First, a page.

San Antonio, Texas — Over the past few decades one of the worst insults you could hurl at a cable operator was that it sold nothing but a “dumb pipe,” a conduit through which vastly smarter content flowed to increasingly sophisticated hardware.
But today, as broadband has become the business of choice for large and small operators — every publicly traded cable operator has more high-speed data customers than video customers — being a dumb pipe, it seems, isn’t so bad after all.
“The trends in pay TV have been absolutely horrible,” New Street Research managing director Jonathan Chaplin said at the National Cable Television Cooperative’s Winter Educational Conference here. “We’ve seen traditional linear pay TV subscribers falling off a cliff over the course of the last few years at an accelerating rate, and we think this trend continues. We think the economics of pay TV for cable companies are marginal at best.”
He then pointed to Charter Communications and Comcast, which he estimated generate $15 and $24 per month per customer in free cash flow from video, respectively.
“When a household cuts the cord and goes broadband-only, the increase in broadband pricing more than offsets the loss in profitability from the video product,” Chaplin said.
NCTC president Rich Fickle said that while some of the co-op’s members have de-emphasized video, it will likely remain in the cable package for a while. “Video is going to be a part of the equation for a long time,” he said. “It’s an established business, customers like the fact that they’ve got a good local operator that they can trust. It’s going to erode slowly over time.”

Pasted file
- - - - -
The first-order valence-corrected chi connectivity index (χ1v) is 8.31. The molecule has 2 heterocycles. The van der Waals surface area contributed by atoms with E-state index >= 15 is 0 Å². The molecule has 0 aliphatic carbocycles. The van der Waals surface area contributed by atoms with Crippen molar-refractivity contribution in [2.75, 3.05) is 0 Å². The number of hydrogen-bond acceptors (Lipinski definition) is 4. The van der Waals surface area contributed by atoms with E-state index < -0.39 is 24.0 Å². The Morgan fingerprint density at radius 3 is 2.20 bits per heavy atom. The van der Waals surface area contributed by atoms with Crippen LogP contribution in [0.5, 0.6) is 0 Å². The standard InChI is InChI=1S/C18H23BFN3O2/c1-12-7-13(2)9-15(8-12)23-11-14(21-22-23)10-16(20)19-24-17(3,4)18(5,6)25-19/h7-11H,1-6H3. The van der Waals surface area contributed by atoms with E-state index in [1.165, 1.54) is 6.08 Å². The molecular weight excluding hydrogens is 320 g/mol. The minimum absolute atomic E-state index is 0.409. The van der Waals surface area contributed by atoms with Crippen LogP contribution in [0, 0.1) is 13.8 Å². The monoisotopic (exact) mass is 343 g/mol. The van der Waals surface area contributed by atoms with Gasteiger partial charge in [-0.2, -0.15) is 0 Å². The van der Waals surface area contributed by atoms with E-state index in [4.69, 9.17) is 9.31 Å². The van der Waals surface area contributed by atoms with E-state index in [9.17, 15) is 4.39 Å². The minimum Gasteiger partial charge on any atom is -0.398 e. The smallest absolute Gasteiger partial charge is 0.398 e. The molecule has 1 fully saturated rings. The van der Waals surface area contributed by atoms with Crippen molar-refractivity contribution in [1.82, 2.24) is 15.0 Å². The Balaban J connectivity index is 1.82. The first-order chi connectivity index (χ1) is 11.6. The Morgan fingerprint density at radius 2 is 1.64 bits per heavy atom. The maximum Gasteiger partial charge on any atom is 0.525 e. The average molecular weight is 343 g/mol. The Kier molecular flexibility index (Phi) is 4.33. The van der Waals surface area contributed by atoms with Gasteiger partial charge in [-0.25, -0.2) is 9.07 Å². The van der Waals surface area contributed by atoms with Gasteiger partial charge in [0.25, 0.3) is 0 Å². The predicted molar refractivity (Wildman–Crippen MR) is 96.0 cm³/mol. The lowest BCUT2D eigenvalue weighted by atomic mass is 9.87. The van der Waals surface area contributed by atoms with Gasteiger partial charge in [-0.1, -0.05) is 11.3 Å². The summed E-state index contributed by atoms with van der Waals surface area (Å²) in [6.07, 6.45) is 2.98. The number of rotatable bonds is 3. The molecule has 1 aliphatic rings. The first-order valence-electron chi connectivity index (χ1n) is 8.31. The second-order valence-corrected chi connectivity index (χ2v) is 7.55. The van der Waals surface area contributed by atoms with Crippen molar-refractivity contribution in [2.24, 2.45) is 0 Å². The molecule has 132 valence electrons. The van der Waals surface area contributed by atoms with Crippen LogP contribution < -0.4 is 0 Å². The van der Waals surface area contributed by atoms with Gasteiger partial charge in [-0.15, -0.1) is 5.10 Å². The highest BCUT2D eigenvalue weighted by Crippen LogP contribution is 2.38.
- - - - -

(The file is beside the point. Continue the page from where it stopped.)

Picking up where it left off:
And the more that base erodes, the more cable becomes a content conduit. According to Chaplin, that’s not such a bad thing. “There is nothing wrong with being a dumb pipe,” he said. “It’s a magnificent business if there are no other pipes and if everybody wants your pipe.”
That last part might seem like a key caveat, but cable has consistently come out on top in the ongoing broadband wars, accounting for more than 100% of high-speed data customer additions for more than a decade. It seems that barring some unforeseeable calamity — like widespread, reliable and affordable 5G wireless service from telcos — cable will indeed remain the broadband pipe of choice.
Preserving that leadership role will be crucial because Chaplin doesn’t see a lot of video growth for cable operators down the road. “The entire future value of cable is in broadband — 80% of EBITDA, 90% of the enterprise value of these companies over the next few years.”
Some operators have already taken the bold move to de-emphasize video all together. Cable One did it a few years ago, as broadband revenue finally exceeded video revenue for the first time in 2016 ($344.2 million vs. $294.8 million for video). And while the big MSOs still reap a big chunk of revenue from video, the gap is closing. Comcast, the largest cable operator in the country, reported video revenue of $21.5 billion in 2015 and broadband revenue of $12.5 billion. Last year that gap narrowed to $23.1 billion for video, and $14.8 billion for broadband.
Not Too Far to Travel
American Cable Association president and CEO Matt Polka said from that perspective, it isn’t a big leap to just providing access to apps or other content sources.
“What’s wrong with giving the consumer access to go wherever they want to go?” Polka said. “We’re trying to enable all of that, our members are trying to get that choice and control more to the consumer to the extent the content companies allow us to do it.”
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